There was no getting around it: Tariq looked like Osama bin Laden.
In Abbottabad, however, this is not unusual. In the main marketplace, bearded men in waistcoats and round Hajji caps mill around the stalls, buying, selling, bartering. Older men loiter, smoking at the roadside, stroking their hennaed beards. "Most foreigners think they look like terrorists," Tariq said.
But while bin Laden's allies have repeatedly launched terrorist attacks against schools educating girls, Tariq - an area manager for Pakistani education charity The Citizens Foundation (TCF) - quietly attempts to persuade the conservative locals, who were bin Laden's unwitting neighbours, to send their daughters to school.
"Why should girls be educated?" said Meher Fazoon, mother of six sons and one daughter. "Boys are going to go out and earn a living, support their family. But girls just end up at home."
Abbottabad, the Pakistani mountain town where bin Laden was found to be hiding, is often referred to as "the city of schools". But, while city dwellers have sent their children to its elite private schools since the days of the Raj, villagers still struggle to understand why their daughters need any education at all.
"They know religion does not prohibit girls from studying," said Samara Abrar, principal of the TCF school in the nearby village of Battal. "But they're apprehensive that something might happen to their values. What if the lessons are anti-religion? What if their children start doing things that aren't allowed in the family: wearing different clothes? What if they become rebels?"
The challenge for TCF workers is to show that education need not herald the end of Pashtun tradition. In this, they are often joined by the girls themselves. "There's no tradition in my tribe of giving education to daughters," said Zainab Bibi, a 13-year-old pupil at Mrs Abrar's school.
Zainab's father, she said, wanted to withdraw her from school two years ago, but she begged him to let her continue. Eventually he conceded, after making her promise not to speak to any men during the half-hour walk to and from school.
In a village a few miles down the mountain road, 20-year-old Hafiza lives in a four-room house with her husband and four children, along with her mother-in-law, her husband's brothers and their children. She can neither read nor write; she was married when she was 12. "I was very angry," she said. "I wanted to stay in my father's home for another five years. I wanted to go to school."
Now, however, her seven-year-old daughter is attending a TCF school. "My husband and I are illiterate, so we don't have a chance to live in a better way," she said. "But if my children are educated, they will have better opportunities."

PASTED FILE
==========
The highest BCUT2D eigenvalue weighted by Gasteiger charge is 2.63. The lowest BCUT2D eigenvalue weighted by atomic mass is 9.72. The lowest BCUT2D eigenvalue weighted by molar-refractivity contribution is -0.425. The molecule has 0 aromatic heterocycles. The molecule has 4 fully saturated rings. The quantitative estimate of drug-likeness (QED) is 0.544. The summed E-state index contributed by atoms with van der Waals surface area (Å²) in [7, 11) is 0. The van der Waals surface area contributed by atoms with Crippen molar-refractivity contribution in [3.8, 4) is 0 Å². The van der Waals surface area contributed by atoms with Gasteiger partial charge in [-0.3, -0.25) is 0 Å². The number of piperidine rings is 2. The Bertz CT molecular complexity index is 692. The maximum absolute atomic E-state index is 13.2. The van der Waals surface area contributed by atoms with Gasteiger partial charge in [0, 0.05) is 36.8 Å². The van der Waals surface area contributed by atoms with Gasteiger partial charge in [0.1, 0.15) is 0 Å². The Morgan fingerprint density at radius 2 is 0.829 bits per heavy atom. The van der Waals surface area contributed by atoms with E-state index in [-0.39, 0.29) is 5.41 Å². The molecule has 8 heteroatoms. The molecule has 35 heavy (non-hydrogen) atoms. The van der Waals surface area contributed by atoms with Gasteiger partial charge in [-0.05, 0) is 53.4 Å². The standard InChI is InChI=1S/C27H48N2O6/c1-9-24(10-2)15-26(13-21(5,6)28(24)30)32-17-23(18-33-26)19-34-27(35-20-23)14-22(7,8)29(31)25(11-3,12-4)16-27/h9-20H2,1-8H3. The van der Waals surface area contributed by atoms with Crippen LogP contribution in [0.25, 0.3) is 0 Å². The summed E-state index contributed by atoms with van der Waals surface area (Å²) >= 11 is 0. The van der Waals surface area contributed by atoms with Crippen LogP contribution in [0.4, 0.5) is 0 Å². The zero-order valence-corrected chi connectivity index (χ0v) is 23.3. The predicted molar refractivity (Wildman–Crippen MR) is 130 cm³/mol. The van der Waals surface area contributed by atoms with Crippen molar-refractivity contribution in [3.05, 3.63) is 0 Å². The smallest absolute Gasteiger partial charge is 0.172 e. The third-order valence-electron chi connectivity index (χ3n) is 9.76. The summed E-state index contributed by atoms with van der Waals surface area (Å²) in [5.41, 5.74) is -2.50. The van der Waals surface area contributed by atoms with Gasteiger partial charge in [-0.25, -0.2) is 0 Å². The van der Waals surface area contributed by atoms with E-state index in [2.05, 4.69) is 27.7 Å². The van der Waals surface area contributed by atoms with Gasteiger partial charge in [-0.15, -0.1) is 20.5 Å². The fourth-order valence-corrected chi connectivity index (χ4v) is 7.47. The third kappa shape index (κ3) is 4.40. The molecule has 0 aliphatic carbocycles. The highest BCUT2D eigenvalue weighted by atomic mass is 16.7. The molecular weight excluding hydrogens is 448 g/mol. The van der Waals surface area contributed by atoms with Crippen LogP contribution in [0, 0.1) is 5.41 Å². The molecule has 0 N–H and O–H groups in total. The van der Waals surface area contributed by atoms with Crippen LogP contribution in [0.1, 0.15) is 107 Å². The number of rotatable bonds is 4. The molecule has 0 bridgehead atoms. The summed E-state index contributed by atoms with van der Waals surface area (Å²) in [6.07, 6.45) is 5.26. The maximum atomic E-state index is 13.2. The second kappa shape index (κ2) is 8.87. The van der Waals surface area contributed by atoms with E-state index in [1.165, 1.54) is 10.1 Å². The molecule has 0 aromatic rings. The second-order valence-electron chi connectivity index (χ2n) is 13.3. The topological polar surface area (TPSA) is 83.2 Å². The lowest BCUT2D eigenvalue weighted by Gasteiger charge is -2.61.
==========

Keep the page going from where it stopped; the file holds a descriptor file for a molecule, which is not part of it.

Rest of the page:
She pauses. In nearby Abbottabad, as the world now knows, those with money live in pound;1 million houses. Hafiza's ambitions, however, are more modest.
"I'd like my daughter to be a teacher - then she won't have to worry about finding bread to eat, like I do," she said. "She doesn't need a big house. Just two rooms - a separate bathroom and a separate kitchen. Then her life will be easier. I don't want my daughter's life to be like mine."
- 7 million Pakistani children of relevant age are not in primary school, equivalent to the entire population of Lahore;
- Pakistan has more out-of-school primary children than almost any other country in the world;
- 25 million Pakistani children of relevant age are not in secondary school;
- 30 per cent of Pakistanis have received fewer than two years of education;
- only one in three rural women has ever attended school;
the economic impact of this lack of education is equivalent to a natural disaster every year;
- only 36 per cent of Pakistani state schools are in a satisfactory condition, almost two-thirds do not have electricity;
- since April 2010, Pakistan has been obliged to provide "free and compulsory education" for
- all children aged five to 16;
- at current rates of progress, it will be 2100 before children in some areas of Pakistan receive this.
The strawberry principle
"All schools, all colleges, have two great functions: to confer, and to conceal, valuable knowledge. The theological knowledge they conceal cannot be regarded as less valuable than that which they reveal. That is, when a man is buying a basket of strawberries it can profit him to know that the bottom half of it is rotten."
From Mark Twain's notebook. Twain enjoyed such metaphors. In Pudd'nhead Wilson, he wrote: "Cauliflower is nothing but cabbage with a college education."